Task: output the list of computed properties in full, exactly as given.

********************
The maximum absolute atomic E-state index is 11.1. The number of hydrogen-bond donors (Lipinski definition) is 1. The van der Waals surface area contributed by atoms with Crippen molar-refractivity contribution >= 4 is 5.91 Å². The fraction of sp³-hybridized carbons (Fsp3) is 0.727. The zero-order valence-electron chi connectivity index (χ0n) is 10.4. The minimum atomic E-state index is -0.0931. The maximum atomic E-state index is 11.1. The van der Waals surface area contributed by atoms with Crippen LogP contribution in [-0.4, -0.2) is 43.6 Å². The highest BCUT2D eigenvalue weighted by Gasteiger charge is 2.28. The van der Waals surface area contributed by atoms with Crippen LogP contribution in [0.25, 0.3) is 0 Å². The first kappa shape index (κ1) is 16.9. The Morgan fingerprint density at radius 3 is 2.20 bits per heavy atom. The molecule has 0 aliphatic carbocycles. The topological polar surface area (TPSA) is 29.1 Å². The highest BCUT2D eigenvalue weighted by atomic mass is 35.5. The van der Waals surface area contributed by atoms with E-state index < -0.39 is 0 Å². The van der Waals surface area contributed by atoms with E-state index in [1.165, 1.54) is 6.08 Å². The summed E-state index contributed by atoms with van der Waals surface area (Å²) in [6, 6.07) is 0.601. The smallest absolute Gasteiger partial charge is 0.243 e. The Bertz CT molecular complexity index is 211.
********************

The maximum absolute atomic E-state index is 11.1. The number of hydrogen-bond donors (Lipinski definition) is 1. The van der Waals surface area contributed by atoms with Crippen molar-refractivity contribution >= 4 is 5.91 Å². The fraction of sp³-hybridized carbons (Fsp3) is 0.727. The zero-order valence-electron chi connectivity index (χ0n) is 10.4. The minimum atomic E-state index is -0.0931. The maximum atomic E-state index is 11.1. The van der Waals surface area contributed by atoms with Crippen LogP contribution in [-0.4, -0.2) is 43.6 Å². The highest BCUT2D eigenvalue weighted by Gasteiger charge is 2.28. The van der Waals surface area contributed by atoms with Crippen LogP contribution in [0.25, 0.3) is 0 Å². The first kappa shape index (κ1) is 16.9. The Morgan fingerprint density at radius 3 is 2.20 bits per heavy atom. The molecule has 0 aliphatic carbocycles. The topological polar surface area (TPSA) is 29.1 Å². The highest BCUT2D eigenvalue weighted by atomic mass is 35.5. The van der Waals surface area contributed by atoms with E-state index < -0.39 is 0 Å². The van der Waals surface area contributed by atoms with E-state index in [1.165, 1.54) is 6.08 Å². The summed E-state index contributed by atoms with van der Waals surface area (Å²) in [6, 6.07) is 0.601. The smallest absolute Gasteiger partial charge is 0.243 e. The Bertz CT molecular complexity index is 211.